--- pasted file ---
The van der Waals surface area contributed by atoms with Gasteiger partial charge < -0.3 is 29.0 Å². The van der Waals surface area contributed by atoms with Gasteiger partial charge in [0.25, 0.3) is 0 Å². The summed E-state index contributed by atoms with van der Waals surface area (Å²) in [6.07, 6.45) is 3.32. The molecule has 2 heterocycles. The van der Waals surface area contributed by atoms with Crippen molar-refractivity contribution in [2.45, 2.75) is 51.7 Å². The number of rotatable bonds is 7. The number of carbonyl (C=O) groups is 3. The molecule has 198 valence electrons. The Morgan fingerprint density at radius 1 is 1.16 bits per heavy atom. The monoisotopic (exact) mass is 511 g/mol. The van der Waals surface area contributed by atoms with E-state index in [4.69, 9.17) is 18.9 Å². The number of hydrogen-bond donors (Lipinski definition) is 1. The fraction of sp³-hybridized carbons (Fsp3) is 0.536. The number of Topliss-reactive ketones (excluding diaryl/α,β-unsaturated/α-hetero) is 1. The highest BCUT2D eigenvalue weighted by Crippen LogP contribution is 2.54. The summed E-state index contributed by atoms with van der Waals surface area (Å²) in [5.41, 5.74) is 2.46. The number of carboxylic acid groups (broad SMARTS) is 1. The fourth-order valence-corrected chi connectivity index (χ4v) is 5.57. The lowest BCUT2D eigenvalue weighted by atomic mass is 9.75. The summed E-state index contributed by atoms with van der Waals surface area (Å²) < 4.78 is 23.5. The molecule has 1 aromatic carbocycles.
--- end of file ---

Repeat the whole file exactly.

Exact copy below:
The van der Waals surface area contributed by atoms with Gasteiger partial charge < -0.3 is 29.0 Å². The van der Waals surface area contributed by atoms with Gasteiger partial charge in [0.25, 0.3) is 0 Å². The summed E-state index contributed by atoms with van der Waals surface area (Å²) in [6.07, 6.45) is 3.32. The molecule has 2 heterocycles. The van der Waals surface area contributed by atoms with Crippen molar-refractivity contribution in [2.45, 2.75) is 51.7 Å². The number of rotatable bonds is 7. The number of carbonyl (C=O) groups is 3. The molecule has 198 valence electrons. The Morgan fingerprint density at radius 1 is 1.16 bits per heavy atom. The monoisotopic (exact) mass is 511 g/mol. The van der Waals surface area contributed by atoms with E-state index in [4.69, 9.17) is 18.9 Å². The number of hydrogen-bond donors (Lipinski definition) is 1. The fraction of sp³-hybridized carbons (Fsp3) is 0.536. The number of Topliss-reactive ketones (excluding diaryl/α,β-unsaturated/α-hetero) is 1. The highest BCUT2D eigenvalue weighted by Crippen LogP contribution is 2.54. The summed E-state index contributed by atoms with van der Waals surface area (Å²) in [5.41, 5.74) is 2.46. The number of carboxylic acid groups (broad SMARTS) is 1. The fourth-order valence-corrected chi connectivity index (χ4v) is 5.57. The lowest BCUT2D eigenvalue weighted by atomic mass is 9.75. The summed E-state index contributed by atoms with van der Waals surface area (Å²) < 4.78 is 23.5. The molecule has 1 aromatic carbocycles.